Plaka – The Neighborhood of the Gods


It wouldn’t be much of an exaggeration to say that the oldest district of Athens, Plaka, might be one of the most unique, beautiful and historic neighborhoods on earth.

Also known as the “Neighborhood of the Gods,” Plaka lies right under the cradle of Western civilization, the Acropolis. Plaka is filled with many archaeological monuments and sites spanning millennia.  It’s also thought that it has been continuously inhabited for nearly three thousand years, which of course makes it one of the most ancient continuously active neighborhoods in the world today.

temple-of-zeusIt includes the Temple of Olympian Zeus and the Arch of Hadrian, which is one of the many “gates” that lead to Plaka. It also features the Choragic Monument of Lysicrates, the first monument in history built in the Corinthian order in its exterior, while almost two thousand years later it would become the place where Friar Francis would plant in its gardens the first ever tomato plants in Greece.

Stoa-of-AttalosNot too far from there at the Roman Agora of Athens, you can see the Tower of the Winds, which was the first clock tower and weather station in history. The most impressive and well-preserved monument that you can see in the area, however, is undoubtedly the temple of Hephaestus, aka Theseion, which also happens to be the name of the specific spot.

The Stoa of Attalos is another beautiful building of the Ancient Agora of Classical Athens (not to be confused with the Roman Agora of Athens) that impresses with its size and architecture. This is one of the very few two-floor buildings of antiquity, and only the second Greek monument that was fully restored.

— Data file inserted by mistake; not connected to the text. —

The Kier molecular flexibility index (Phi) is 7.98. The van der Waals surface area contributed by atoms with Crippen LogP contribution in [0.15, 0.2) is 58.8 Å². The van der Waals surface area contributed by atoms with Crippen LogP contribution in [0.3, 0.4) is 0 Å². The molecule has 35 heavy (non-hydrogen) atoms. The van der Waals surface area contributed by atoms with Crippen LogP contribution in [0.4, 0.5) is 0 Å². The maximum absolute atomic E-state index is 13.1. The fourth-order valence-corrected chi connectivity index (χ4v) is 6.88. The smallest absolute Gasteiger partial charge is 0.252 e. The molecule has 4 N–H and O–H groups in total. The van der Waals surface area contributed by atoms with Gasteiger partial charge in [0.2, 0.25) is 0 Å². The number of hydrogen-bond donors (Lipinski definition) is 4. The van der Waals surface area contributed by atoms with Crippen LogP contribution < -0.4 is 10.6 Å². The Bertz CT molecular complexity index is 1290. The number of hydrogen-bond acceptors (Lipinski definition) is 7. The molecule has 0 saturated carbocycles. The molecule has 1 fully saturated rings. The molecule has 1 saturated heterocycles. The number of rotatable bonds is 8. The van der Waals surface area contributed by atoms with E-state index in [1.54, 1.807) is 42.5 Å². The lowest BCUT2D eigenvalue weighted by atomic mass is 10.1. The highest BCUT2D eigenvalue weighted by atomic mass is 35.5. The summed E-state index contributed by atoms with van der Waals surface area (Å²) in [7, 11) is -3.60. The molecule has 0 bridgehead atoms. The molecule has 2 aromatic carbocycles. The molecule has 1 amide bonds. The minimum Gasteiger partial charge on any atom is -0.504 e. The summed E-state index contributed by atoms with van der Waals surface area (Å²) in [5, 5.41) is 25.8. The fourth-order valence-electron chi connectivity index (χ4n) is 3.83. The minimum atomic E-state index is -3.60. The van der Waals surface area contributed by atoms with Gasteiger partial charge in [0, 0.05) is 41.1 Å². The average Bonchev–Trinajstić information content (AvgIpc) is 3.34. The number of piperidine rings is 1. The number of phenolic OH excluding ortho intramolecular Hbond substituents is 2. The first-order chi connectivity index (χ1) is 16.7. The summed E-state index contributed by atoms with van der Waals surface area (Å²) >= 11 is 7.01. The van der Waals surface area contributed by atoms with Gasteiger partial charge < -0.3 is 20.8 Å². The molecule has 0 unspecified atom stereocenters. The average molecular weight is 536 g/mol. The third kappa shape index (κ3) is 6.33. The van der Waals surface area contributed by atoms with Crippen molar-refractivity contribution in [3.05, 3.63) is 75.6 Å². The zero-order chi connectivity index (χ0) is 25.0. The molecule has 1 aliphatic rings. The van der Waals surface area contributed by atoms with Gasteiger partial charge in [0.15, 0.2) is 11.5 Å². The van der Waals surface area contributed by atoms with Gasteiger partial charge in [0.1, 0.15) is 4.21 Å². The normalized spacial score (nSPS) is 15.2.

Theater-of-DionysusNext up we have the Theater of Dionysus, which lies in the shadow of the Parthenon, and is considered to be the most ancient theater in the world.

Last, but not least on the long list of historical sites you can see in this neighborhood, there’s one of the best preserved ancient theaters in the world today, the Odeon of Herodes Atticus. Festivals are still organized and conducted in this theater every summer with some of the most important artists performing there throughout the years including Yanni, Maria Callas, Andrea Bocelli, and Luciano Pavarotti, among others.

The diverse architecture in this area is a result of centuries of activity. Numerous ancient Greek and Roman monuments mix with neoclassical buildings of the nineteenth century and Byzantine churches, some of them going back to the tenth and eleventh century CE. There is also a mosque that is not in use anymore, reminding the locals of a four hundred year period of Ottoman occupation.

AnafiotikaThen, of course, there is the famed Anafiotika. This miniature version of a small Cycladic island, located just below the sacred rock of the Acropolis, gives the area a surrealistic character, giving the impression that you are on an Aegean island like Santorini or Mykonos, when in reality you are in downtown Athens.  All this, however, can be explained historically.

Some of the very first residents of this neighborhood, a few years after Greece regained its freedom from the Ottomans, were from the Greek island of Anafi, a small Cycladic island from which this little graphic neighborhood of Plaka takes its name. The best craftsmen in the country were brought to the capital by King Otto to build his palace. Homesick and depressed at the beginning, the immigrants from Anafi decided to build their own space in Plaka, and to be more specific, they brought a piece of their island to the city.

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Bonus Facts: